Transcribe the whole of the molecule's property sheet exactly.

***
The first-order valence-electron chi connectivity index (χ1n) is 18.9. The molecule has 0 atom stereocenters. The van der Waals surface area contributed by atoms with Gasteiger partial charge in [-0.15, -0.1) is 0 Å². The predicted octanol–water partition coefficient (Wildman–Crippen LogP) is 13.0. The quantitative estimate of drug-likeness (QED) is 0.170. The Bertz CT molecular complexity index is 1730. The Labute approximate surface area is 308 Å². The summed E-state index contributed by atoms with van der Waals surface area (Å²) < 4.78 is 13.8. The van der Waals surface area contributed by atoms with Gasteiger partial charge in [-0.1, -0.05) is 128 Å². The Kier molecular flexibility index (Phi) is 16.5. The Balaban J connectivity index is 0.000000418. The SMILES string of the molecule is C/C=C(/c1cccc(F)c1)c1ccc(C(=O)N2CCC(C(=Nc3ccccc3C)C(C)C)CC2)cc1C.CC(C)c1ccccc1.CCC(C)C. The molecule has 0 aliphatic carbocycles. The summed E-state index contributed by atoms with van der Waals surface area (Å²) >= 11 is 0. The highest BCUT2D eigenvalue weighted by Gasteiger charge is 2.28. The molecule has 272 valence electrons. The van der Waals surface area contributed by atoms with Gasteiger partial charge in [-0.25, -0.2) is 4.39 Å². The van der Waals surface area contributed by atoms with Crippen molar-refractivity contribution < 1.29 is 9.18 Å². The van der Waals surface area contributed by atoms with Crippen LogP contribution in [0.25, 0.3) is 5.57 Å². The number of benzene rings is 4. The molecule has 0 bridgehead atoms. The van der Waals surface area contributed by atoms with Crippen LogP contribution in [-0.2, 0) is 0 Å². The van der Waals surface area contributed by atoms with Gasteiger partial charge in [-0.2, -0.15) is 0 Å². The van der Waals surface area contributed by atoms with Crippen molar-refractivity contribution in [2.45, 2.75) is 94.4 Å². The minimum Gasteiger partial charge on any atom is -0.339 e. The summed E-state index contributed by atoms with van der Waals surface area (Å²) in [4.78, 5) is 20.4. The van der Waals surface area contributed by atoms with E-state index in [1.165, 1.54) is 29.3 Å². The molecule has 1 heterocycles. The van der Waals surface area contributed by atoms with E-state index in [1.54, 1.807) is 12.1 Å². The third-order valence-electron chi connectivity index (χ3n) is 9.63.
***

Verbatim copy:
The first-order valence-electron chi connectivity index (χ1n) is 18.9. The molecule has 0 atom stereocenters. The van der Waals surface area contributed by atoms with Gasteiger partial charge in [-0.15, -0.1) is 0 Å². The predicted octanol–water partition coefficient (Wildman–Crippen LogP) is 13.0. The quantitative estimate of drug-likeness (QED) is 0.170. The Bertz CT molecular complexity index is 1730. The Labute approximate surface area is 308 Å². The summed E-state index contributed by atoms with van der Waals surface area (Å²) < 4.78 is 13.8. The van der Waals surface area contributed by atoms with Gasteiger partial charge in [-0.1, -0.05) is 128 Å². The Kier molecular flexibility index (Phi) is 16.5. The Balaban J connectivity index is 0.000000418. The SMILES string of the molecule is C/C=C(/c1cccc(F)c1)c1ccc(C(=O)N2CCC(C(=Nc3ccccc3C)C(C)C)CC2)cc1C.CC(C)c1ccccc1.CCC(C)C. The molecule has 0 aliphatic carbocycles. The summed E-state index contributed by atoms with van der Waals surface area (Å²) >= 11 is 0. The highest BCUT2D eigenvalue weighted by Gasteiger charge is 2.28. The molecule has 272 valence electrons. The van der Waals surface area contributed by atoms with Gasteiger partial charge in [-0.25, -0.2) is 4.39 Å². The van der Waals surface area contributed by atoms with Crippen molar-refractivity contribution < 1.29 is 9.18 Å². The van der Waals surface area contributed by atoms with Crippen LogP contribution in [0.25, 0.3) is 5.57 Å². The number of benzene rings is 4. The molecule has 0 bridgehead atoms. The van der Waals surface area contributed by atoms with Crippen LogP contribution in [-0.2, 0) is 0 Å². The van der Waals surface area contributed by atoms with Gasteiger partial charge in [-0.2, -0.15) is 0 Å². The van der Waals surface area contributed by atoms with Crippen molar-refractivity contribution in [2.45, 2.75) is 94.4 Å². The minimum Gasteiger partial charge on any atom is -0.339 e. The summed E-state index contributed by atoms with van der Waals surface area (Å²) in [4.78, 5) is 20.4. The van der Waals surface area contributed by atoms with E-state index in [1.165, 1.54) is 29.3 Å². The molecule has 1 heterocycles. The van der Waals surface area contributed by atoms with E-state index in [1.54, 1.807) is 12.1 Å². The third-order valence-electron chi connectivity index (χ3n) is 9.63.